The Parsonian system/environment distinction led to view that systems are irritated by their environments, but Luhmann went on to speak of a theory of self-referential systems. Putting the emphasis on self-referential systems leads to the exploration of self-determination, which means that irritation is actually self-irritation because the sense of irritation is produced by the system’s own structures/expectations.
In discussing structural coupling, Luhmann writes,
In their irritability . . . both consciousness systems and the communication system society are completely autonomous. Irritations arise from internal comparison of (initially unspecified) events with the system’s own possibilities, especially with established structures, with expectations. There is hence no irritation in the system’s environment and there is no transfer of irritation from the environment into the system. It is always a construct of the system itself, always self-irritation–albeit occasioned by environmental effects. The system then has the possibility of discovering the cause of the irritation within itself and learning from this discovery or attributing the irritation to the environment and treating it as an “accident” or seeking its source in the environment and exploiting or eliminating it. (The Theory of Society, vol 1, pp. 66-67.)
A system, in other words, cannot be directly irritated by its environment. Any irritation arises from the comparison of an encountered event with established structures, expectations, or “business as usual.” The cause of the irritation lies within the system; it is simply a comparison. For example, if a child picks up a glass of wine thinking it’s grape juice and takes a gulp (as I once did), he will be shocked, startled, disoriented, etc. Now, if the kid is stupid he will take another sip still expecting to taste grape juice, as if the first taste was just a fluke. Or he can change his expectations, and this equates to learning. In any case, the surprise results from an internal comparison between a sensory event (the taste) and an expectation. Clearly, the wine itself did not cause the startle response. The response is structurally determined.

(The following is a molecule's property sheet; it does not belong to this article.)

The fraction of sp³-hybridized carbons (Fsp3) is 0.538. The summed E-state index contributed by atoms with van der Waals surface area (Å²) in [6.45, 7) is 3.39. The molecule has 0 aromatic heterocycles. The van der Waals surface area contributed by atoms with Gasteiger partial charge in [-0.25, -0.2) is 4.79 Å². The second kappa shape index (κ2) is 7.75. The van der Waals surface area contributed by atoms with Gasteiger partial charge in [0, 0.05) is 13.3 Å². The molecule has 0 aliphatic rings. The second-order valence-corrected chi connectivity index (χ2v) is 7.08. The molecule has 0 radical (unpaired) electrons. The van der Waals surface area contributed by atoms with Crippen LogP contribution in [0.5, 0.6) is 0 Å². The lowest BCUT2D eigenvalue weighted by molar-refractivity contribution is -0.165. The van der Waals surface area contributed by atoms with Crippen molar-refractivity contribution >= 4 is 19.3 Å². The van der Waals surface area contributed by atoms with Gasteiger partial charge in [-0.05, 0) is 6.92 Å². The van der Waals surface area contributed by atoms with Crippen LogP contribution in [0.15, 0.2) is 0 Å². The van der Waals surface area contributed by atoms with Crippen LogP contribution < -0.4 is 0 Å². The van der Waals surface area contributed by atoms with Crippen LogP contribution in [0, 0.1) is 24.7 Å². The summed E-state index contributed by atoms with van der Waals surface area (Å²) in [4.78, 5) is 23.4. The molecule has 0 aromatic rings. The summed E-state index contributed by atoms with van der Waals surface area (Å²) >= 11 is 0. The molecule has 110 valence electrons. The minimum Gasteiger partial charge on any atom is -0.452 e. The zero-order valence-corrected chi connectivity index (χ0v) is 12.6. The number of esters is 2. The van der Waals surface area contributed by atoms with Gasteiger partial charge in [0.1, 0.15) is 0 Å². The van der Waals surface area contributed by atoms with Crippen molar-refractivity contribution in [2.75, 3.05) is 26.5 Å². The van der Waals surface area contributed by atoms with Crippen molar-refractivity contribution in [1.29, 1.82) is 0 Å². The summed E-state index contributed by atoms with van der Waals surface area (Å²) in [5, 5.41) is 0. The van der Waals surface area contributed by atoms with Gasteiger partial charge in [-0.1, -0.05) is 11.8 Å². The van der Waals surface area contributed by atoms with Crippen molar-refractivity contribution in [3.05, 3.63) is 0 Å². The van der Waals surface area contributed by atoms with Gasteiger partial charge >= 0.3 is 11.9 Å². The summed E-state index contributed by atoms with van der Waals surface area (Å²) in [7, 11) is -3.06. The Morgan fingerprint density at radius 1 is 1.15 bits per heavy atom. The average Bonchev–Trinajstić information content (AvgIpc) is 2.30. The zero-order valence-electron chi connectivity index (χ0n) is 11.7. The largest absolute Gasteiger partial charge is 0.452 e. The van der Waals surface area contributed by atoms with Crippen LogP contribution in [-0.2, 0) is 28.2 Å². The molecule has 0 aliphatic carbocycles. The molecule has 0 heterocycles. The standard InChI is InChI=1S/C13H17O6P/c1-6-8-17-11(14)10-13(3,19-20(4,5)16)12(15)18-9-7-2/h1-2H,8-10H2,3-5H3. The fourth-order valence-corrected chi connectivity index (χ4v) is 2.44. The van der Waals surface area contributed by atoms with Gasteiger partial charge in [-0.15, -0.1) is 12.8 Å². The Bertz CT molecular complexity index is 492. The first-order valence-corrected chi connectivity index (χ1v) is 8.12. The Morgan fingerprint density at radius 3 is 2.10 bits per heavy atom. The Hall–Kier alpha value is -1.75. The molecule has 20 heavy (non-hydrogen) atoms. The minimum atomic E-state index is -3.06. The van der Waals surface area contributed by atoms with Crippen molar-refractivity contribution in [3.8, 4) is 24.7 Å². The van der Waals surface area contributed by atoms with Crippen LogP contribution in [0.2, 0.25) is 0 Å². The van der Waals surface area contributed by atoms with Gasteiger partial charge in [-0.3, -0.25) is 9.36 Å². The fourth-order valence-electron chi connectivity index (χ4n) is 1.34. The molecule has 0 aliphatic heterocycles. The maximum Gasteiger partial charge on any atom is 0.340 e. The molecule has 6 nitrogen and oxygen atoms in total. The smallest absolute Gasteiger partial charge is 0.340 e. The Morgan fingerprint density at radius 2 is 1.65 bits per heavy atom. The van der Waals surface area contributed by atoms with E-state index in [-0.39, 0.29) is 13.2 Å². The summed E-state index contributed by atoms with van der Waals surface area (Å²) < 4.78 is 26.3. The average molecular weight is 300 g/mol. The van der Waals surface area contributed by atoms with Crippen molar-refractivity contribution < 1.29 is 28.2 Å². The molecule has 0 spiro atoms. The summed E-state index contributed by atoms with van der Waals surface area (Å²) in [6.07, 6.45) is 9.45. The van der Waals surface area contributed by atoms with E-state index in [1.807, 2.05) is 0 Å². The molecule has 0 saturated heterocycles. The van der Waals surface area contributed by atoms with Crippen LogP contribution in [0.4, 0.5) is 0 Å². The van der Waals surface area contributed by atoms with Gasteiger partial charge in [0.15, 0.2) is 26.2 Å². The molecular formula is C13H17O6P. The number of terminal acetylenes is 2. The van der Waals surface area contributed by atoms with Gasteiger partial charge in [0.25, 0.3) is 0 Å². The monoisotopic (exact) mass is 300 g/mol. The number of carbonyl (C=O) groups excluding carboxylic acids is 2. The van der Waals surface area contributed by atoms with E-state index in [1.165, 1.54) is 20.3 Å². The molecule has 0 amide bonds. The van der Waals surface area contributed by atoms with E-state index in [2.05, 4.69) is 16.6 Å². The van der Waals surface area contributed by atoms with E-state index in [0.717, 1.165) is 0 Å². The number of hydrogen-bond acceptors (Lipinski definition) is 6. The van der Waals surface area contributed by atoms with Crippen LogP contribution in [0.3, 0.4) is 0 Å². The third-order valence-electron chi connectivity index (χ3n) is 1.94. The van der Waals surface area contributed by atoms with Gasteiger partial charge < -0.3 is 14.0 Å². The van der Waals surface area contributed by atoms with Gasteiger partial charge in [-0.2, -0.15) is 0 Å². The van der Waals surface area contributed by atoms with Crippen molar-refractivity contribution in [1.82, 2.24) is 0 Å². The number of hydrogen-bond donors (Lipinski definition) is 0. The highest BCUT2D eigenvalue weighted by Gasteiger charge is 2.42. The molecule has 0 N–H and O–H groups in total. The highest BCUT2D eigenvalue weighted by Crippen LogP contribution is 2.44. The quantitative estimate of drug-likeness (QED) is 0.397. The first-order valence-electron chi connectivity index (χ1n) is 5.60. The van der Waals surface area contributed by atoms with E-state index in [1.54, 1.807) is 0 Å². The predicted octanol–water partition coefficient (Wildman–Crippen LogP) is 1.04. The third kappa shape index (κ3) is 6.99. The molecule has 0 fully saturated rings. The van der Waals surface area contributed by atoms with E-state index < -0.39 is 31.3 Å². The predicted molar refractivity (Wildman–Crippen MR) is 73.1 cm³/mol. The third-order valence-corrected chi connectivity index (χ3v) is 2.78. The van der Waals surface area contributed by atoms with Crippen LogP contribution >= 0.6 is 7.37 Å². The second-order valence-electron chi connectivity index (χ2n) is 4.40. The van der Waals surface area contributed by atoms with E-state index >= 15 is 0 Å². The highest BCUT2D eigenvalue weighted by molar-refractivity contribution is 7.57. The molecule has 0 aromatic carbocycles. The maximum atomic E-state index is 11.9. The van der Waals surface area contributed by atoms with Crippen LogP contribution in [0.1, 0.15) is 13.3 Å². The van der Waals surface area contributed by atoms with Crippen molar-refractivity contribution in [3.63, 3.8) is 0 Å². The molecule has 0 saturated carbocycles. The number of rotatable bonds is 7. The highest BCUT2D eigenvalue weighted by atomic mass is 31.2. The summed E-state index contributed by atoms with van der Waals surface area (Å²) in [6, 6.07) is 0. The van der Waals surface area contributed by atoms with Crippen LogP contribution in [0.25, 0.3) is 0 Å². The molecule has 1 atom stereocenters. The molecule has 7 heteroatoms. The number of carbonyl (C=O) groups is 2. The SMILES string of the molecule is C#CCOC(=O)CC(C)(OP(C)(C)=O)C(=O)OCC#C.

To take a social example, if while in a grocery store I see an adult violently slap a child, I will be startled and angered. However, the slap itself did not cause my response. My psychic system produced the response by comparing the slap with my own expectations for public behavior. If I am not startled, it means I expect to see these kinds of events on a regular basis.
In terms of structural coupling, there are at least two different kinds. In the grape juice/wine situation, there is a physiological structural coupling between my taste buds and the wine (wine molecules or whatever). The brain compares the taste of nothing (the experience of not having a drink if my mouth) with the taste of the wine. In addition, the consciousness system comes into play with the structural coupling between the taste and my expectations. If I was am expecting wine and I’m familiar with this particular wine, there won’t be much of a response other than just tasting it. If I’m expecting a good taste and the wine is not good, I’ll be unpleasantly surprised. If it tastes better than I was expecting, I will be pleasantly surprised. The pleasant or unpleasant experience is an affect, or self-generated emotional response.
This analysis relates to Stoicism, defined as the endurance of pain or hardship without a display of feelings and without complaint. If the temperature drops to zero degrees Fahrenheit or lower, as it does regularly this time of year in Wisconsin, I can complain, shiver, and curse the gods, or I can dress in layers and go about my life. Of course, I could also fall through thin ice on a frozen lake and freeze to death, and this would be case of an environmental factor destroying a living system. A system can certainly be destroyed by an environmental factor it is structurally coupled to. But the environment cannot directly cause a particular system response.